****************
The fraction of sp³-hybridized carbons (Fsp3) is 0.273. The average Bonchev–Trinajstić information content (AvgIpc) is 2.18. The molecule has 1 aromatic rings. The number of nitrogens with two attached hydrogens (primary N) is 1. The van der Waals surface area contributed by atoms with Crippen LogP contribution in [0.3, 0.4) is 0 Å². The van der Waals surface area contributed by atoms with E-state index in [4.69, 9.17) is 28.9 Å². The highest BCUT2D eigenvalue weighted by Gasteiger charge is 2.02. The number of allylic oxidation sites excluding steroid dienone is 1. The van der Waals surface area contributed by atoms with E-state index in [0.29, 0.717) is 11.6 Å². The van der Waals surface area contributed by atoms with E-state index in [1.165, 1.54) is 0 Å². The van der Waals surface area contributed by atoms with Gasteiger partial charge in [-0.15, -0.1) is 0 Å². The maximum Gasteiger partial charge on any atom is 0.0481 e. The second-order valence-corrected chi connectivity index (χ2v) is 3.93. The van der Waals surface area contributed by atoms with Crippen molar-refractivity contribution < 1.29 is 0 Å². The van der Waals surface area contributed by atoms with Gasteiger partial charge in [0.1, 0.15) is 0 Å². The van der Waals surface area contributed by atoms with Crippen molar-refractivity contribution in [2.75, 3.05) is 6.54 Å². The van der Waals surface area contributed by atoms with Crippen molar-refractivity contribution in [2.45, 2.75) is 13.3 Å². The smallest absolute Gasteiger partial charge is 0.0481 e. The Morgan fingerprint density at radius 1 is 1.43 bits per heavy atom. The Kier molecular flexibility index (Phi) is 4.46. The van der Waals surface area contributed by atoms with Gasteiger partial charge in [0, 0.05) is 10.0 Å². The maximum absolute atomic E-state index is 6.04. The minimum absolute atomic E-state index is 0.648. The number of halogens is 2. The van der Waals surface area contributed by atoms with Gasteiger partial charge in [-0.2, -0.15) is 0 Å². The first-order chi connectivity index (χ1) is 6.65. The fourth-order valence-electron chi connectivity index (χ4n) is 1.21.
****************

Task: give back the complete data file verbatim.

The fraction of sp³-hybridized carbons (Fsp3) is 0.273. The average Bonchev–Trinajstić information content (AvgIpc) is 2.18. The molecule has 1 aromatic rings. The number of nitrogens with two attached hydrogens (primary N) is 1. The van der Waals surface area contributed by atoms with Crippen LogP contribution in [0.3, 0.4) is 0 Å². The van der Waals surface area contributed by atoms with E-state index in [4.69, 9.17) is 28.9 Å². The highest BCUT2D eigenvalue weighted by Gasteiger charge is 2.02. The number of allylic oxidation sites excluding steroid dienone is 1. The van der Waals surface area contributed by atoms with E-state index in [0.29, 0.717) is 11.6 Å². The van der Waals surface area contributed by atoms with E-state index in [1.165, 1.54) is 0 Å². The van der Waals surface area contributed by atoms with Gasteiger partial charge in [-0.15, -0.1) is 0 Å². The maximum Gasteiger partial charge on any atom is 0.0481 e. The second-order valence-corrected chi connectivity index (χ2v) is 3.93. The van der Waals surface area contributed by atoms with Crippen molar-refractivity contribution < 1.29 is 0 Å². The van der Waals surface area contributed by atoms with Gasteiger partial charge in [0.1, 0.15) is 0 Å². The van der Waals surface area contributed by atoms with Crippen molar-refractivity contribution in [2.75, 3.05) is 6.54 Å². The van der Waals surface area contributed by atoms with Crippen molar-refractivity contribution in [2.45, 2.75) is 13.3 Å². The smallest absolute Gasteiger partial charge is 0.0481 e. The Morgan fingerprint density at radius 1 is 1.43 bits per heavy atom. The Kier molecular flexibility index (Phi) is 4.46. The van der Waals surface area contributed by atoms with Gasteiger partial charge in [0, 0.05) is 10.0 Å². The maximum absolute atomic E-state index is 6.04. The minimum absolute atomic E-state index is 0.648. The number of halogens is 2. The van der Waals surface area contributed by atoms with Gasteiger partial charge in [-0.2, -0.15) is 0 Å². The first-order chi connectivity index (χ1) is 6.65. The fourth-order valence-electron chi connectivity index (χ4n) is 1.21.